Carbon tax profile for Arkansas (Cecily Stokes-Prindle 2005)

% change 1990-2005
Fossil fuel CO2 emissions in millions of metric tons [1]
In millions of short tons
Population in millions [2]
Per capita CO2 emissions in short tons

Per capita emissions in Arkansas in 2005 were considerably higher than the U.S. average, which was 21.4 short tons per capita [3]. This is due in part to an energy-intensive industrial sector [4].

A carbon tax of $30 per short ton of CO2 (about $0.30 per gallon of gasoline, or about $0.03 per kWh of coal-fired power) would have raised about $2.5 billion in 2005 (about $920 per person), assuming a 20% reduction in emissions.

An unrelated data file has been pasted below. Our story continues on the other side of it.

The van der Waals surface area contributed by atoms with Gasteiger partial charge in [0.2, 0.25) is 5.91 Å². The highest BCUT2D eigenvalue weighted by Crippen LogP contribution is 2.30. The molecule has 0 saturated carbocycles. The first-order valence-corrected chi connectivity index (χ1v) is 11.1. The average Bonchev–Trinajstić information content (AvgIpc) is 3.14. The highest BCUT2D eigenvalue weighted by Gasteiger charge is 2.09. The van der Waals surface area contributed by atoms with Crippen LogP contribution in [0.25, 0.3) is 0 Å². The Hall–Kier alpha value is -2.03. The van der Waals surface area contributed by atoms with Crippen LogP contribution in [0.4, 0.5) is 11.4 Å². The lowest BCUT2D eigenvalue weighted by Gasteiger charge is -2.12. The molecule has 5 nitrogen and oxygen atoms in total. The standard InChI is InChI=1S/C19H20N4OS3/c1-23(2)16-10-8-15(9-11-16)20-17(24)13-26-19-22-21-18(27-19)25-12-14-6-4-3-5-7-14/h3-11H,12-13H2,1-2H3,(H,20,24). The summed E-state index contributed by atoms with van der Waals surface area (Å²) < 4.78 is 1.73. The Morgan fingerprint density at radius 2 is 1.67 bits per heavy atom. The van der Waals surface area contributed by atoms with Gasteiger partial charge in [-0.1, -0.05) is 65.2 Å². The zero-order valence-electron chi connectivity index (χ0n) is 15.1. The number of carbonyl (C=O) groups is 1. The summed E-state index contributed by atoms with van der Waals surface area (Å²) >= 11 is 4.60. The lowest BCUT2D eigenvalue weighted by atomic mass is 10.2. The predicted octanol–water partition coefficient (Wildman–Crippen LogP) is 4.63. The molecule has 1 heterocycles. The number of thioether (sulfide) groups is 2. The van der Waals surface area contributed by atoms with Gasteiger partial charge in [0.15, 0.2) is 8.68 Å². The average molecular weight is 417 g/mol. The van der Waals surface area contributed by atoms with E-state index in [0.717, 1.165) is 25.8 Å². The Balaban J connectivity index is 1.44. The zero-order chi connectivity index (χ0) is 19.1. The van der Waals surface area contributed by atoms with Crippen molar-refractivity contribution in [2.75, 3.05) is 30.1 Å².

For comparison purposes, in 2005 the state income tax generated about $2.2 billion and the state sales tax generated about $2.4 billion [5]. So a carbon tax of $30 per short ton of CO2 could (assuming a 20% reduction in emissions) have replaced the state income tax or the state sales tax.

carbon emissions

[1] EPA, “State CO2 Emissions from fossil fuel combustion, 1990-2005”, linked from

[2] 2005 population from the U.S. Census Bureau, (You need to download a CSV file and open it in Microsoft Excel; you might have an easier time finding 2005 population figures from Google or elsewhere.) 1990 population from U.S. Census Bureau,

[3] U.S. population of 295.6 million in 2005 from U.S. Census Bureau, U.S. carbon emissions of 6.317 billion tons of CO2 from EPA,

[4] See state profiles from the EIA,